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World Series 2013: Five Cardinals to watch

The Cardinals are led by Yadier Molina and Adam Wainwright, and also boast stars like Matt Holliday and Carlos Beltran in their lineup. There are some other studs beyond those stars, though, and they'll play a huge role in this series.

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With a Red Sox-Cardinals matchup in the World Series this year, we are taking a trip back to 2004, when these teams met in the final series of the season again. It was a simpler time, when the Expos were still a thing, the world hadn't been subjected to Adam Sandler's Jack and Jill, Justin Bieber was just a 10-year old doing whatever 10-year old Canadians do, and these were only seen in disturbed children's nightmares. Now, the only players who remain from that season on their respective teams are David Ortiz and Yadier Molina.

Since the Cardinals play in the National League, some of their players may be somewhat unknown to Red Sox fans. They do have the stars like Molina, Matt Holliday, Adam Wainwright and Carlos Beltran that baseball fans are very familiar with. However, much like the Red Sox, it is their depth that has gotten them four victories from the ultimate goal. Here are five players to watch for in the upcoming series.

Matt Carpenter

Carpenter just barely qualifies for this list, as he was an All Star this season. He wasn't exactly a lock to get there before the season, though, and I do think what he did this year may be slightly underrated by some. As the team's second baseman, he turned in a phenomenal season at the plate. With a batting line of .318/.392/.481 in 717, his 147 wRC+ was the best amongst all qualified second basemen - five points above Robinson Cano's - and was eighth best amongst all National League hitters this year. That kind of production out of a middle infielder is unheard of, though he doesn't do it in the sexiest way possible. He only hit eleven home runs this season, a modest amount for a hitter of his caliber. However, he did hit 55 doubles and seven triples, giving him a very respectable .163 isolated power. Carpenter also shows a great approach at the plate, drawing walks in ten percent of his trips to the dish. While the average MLB hitter swings at just over 31 percent of the pitches out of the zone, he swings at just 21 percent. Finally, the Red Sox won't be able to take advantage of any platoon splits, as the left-handed batter still put up a 130 wRC+ against southpaws. Boston pitchers are going to have their hands full trying to deal with his at bats, and they'll come often as he leads off their lineup.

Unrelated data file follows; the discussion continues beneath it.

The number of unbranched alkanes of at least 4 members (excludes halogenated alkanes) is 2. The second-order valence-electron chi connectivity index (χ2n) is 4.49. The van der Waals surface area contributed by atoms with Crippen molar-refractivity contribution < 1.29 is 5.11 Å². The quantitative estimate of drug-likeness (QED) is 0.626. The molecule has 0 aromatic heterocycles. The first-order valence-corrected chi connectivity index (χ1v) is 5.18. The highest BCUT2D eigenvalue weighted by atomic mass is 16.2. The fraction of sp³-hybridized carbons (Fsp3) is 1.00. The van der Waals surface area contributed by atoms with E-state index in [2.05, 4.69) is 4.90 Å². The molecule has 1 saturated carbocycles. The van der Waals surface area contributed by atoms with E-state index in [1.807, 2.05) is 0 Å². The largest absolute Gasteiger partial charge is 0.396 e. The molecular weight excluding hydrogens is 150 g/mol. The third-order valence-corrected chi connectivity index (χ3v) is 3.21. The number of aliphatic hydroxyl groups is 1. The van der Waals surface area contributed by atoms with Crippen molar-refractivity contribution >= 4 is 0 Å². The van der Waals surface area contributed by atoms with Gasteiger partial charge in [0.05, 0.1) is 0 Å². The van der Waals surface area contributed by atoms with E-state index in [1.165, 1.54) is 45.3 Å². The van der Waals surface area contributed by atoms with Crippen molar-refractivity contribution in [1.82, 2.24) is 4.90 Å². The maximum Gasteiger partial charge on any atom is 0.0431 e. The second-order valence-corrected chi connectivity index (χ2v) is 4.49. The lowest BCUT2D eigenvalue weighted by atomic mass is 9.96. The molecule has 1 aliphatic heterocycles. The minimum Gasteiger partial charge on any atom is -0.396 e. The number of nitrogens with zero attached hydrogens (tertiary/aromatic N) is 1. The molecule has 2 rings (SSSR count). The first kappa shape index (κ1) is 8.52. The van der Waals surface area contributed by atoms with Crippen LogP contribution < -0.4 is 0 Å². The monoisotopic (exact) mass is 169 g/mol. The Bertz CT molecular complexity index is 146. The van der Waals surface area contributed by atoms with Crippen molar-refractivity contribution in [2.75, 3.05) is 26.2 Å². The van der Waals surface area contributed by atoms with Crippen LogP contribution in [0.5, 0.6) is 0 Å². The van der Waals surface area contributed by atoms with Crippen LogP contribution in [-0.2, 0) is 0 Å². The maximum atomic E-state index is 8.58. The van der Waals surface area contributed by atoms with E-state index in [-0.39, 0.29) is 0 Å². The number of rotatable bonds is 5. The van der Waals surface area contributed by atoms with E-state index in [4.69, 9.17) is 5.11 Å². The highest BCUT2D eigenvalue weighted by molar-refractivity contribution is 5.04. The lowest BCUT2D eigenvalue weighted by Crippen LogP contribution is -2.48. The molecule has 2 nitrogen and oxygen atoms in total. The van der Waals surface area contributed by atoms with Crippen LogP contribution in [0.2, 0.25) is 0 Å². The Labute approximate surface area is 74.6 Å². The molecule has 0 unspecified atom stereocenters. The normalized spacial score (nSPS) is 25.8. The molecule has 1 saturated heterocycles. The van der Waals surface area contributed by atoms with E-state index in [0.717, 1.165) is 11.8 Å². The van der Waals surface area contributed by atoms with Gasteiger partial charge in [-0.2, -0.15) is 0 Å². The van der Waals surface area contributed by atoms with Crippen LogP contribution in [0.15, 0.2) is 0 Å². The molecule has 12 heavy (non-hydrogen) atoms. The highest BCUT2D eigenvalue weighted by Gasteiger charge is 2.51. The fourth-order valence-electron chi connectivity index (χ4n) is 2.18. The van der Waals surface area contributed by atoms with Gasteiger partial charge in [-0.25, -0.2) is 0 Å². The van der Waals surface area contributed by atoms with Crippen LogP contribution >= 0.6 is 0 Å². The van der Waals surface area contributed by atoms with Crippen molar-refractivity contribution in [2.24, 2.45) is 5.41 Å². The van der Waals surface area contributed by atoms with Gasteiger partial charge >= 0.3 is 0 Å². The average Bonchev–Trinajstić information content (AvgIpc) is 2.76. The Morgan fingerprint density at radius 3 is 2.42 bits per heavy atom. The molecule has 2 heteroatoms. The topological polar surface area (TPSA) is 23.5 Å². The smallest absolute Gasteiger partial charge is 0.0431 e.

Michael Wacha

Here in Boston, Xander Bogaerts is the rookie who is stealing all of our hearts. Out there in St. Louis, that distinction belongs to Mr. Wacha. The big 21-year-old right hander was just drafted in the 2012 draft, with the 19th overall pick in the draft. He skyrocketed through the minors, making his major-league debut at the end of May, and earning a permanent role on the team in August. He ended up appearing in 15 regular season games - including nine starts - and threw 64-2/3 innings in that time. All he did with that chance was earn himself a 2.78 ERA (131 ERA+) with a 65/19 K/BB ratio and a 2.92 FIP. That alone would have been impressive, but then the rookie took it to a whole nother level in the postseason. Wacha has given up one (1!!) run in 21 innings in these playoffs, and it came in their NLDS game against Pittsburgh. In two starts against the Dodgers in the NLCS, he pitched 13-2/3 shutout innings, allowing just seven hits, and three walks (one of which was intentional) while striking out 13. Despite his young age and lack of experience, Wacha has given MLB hitters fits all year. It will be another tough challenge for this Red Sox lineup.